July 10, 2007
In 16 years at the helm of Maryland's women's lacrosse program, Cindy Timchal lost just 45 games.
To say Timchal doesn't like to lose is an understatement. She guided the Terps to eight national titles (including an unprecedented seven straight) and four undefeated seasons (1885, '96, '99, 2001).
But the record-setting coach -- Timchal has amassed 336 Division I wins, 77 more than Princeton's Chris Sailer -- likes a challenge even more than she dislikes losing. What else could have inspired her to leave the top spot at the lacrosse powerhouse to build a new program at the Naval Academy?
"I always try to get through to my players that it's not necessarily about beating the other team, but striving to show how good you can be," Timchal said, explaining her coaching philosophy and in many ways, also her approach to her career. "You have to keep doing things that are new and different, and get your players to buy in."
From the outside, Timchal's move to Navy makes little sense. Why would you give up coaching at a school that has shown a real commitment to women's athletics, as well as a team that boasts numerous All-Americans? But in talking with Timchal, it's clear that she demands the same excellence from herself that she does from her players. And after spending her career at two major universities, the Mids offer a unique opportunity: to put her mark on a program. Although Timchal was wildly successful at Maryland the Terps had won two national championship and boasted a 201-69-3 (.736) record before her arrival. Timchal played a key role in the Terps dynasty, but the program wasn't all her own.
Navy, on the other hand, has long had a successful men's team but has competed at the club level on the women's side. Located in the hotbed of lacrosse, and now with the game's most successful coach calling the shots, many are expecting big things from the women in navy and gold. And while Navy's tough academic standards may have scared off other coaches, Timchal sees only opportunities.
"Most lacrosse players are good students because they realize there are few opportunities to play after college," she explained. "We're focused on finding the right student-athletes for this program. We have a lot of fine athletes here, and we have a chance to be in the hunt in a few years."
Since her first days in coaching at Northwestern University, Timchal's focus has always been on the experience. While she has undoubtedly been successful on the field, her greatest accomplishment has been developing her players off of it.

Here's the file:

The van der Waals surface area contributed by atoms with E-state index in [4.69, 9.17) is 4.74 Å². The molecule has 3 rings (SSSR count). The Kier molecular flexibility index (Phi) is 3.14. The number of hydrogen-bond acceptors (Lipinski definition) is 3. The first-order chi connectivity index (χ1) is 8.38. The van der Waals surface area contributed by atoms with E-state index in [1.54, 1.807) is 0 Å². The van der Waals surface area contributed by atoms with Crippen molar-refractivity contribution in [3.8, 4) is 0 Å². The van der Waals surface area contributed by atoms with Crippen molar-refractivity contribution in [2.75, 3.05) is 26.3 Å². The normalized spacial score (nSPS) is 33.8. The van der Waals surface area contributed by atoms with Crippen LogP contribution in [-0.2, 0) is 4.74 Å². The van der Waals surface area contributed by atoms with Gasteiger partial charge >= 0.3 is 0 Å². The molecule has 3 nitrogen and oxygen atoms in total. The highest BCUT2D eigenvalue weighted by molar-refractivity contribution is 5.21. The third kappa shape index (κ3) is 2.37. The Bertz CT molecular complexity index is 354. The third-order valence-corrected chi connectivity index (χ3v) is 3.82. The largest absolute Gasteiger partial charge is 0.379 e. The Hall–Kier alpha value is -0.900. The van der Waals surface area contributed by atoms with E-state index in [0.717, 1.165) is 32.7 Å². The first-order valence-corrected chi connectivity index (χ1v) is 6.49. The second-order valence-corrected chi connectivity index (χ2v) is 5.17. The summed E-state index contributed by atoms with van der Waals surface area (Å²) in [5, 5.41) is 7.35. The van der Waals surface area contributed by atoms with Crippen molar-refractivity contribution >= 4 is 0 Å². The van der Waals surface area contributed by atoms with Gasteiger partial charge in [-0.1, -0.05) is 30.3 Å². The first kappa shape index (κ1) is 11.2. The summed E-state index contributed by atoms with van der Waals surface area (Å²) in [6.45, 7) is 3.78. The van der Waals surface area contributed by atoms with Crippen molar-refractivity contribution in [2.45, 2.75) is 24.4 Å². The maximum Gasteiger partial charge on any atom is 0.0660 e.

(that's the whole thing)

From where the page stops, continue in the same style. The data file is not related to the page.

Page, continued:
"Winning championships is really a byproduct of getting the players to believe in themselves, getting them to put it all on the line and play unselfishly," Tinchal said. "And when it all comes together, it's magical.
Winning championships is really a byproduct of getting the players to believe in themselves, getting them to put it all on the line and play unselfishly. And when it all comes together, it's magical.
"Too much credit is given to the coach. My job is just to give the players the courage and the confidence to compete. That's what is most satisfying: giving the players the tools they need to go out and compete."
That dedication to her players has inspired many of them to follow her into coaching. Kelly Amonte Hiller, a 1996 Maryland graduate who revived Northwestern's lacrosse program in 2000, has won the past three NCAA championships. Former players and assistant coaches Cathy Reese and Jen Adams are trying to recreate Timchal's success at Maryland. Her coaching tree even extends outside of lacrosse and into field hockey, a sport in which former player Jennifer Averill has built Wake Forest into a national champion (2002, '03, '04) and perennial tournament contender.
Listening to Timchal's former players, it's no surprise that they still sound very much like their coach:
"Of course, our style of play is similar to those Maryland teams," Amonte Hiller said prior to the 2007 season. "It's where I came from, it's where most of my staff came from. [The teams] share some similar characteristics. But I wouldn't want to compare myself to Cindy. She had a tremendous run. [That's where] I learned what it takes to take the game to the next level."
"Jen [Adams, associate head coach] and I loved our experience as players at Maryland, and we're dedicated to giving our players that same atmosphere," Reese said. "We want them to have fun and be proud to represent their school and their program."
Timchal's numbers are staggering: five time ACC Coach of the Year; two time national Coach of the Year; eight national championships; a 309-74 (.807) career record; has coached 70 All-Americans; and has guided her teams to the NCAA finals in 11 of the last 17 years.
But as many games and titles as Timchal has won in her 25 years in coaching, her legacy is her players.
Lauren Reynolds is the editor of ESPNU.com. She can be reached at Lauren.K.Reynolds@espn3.com.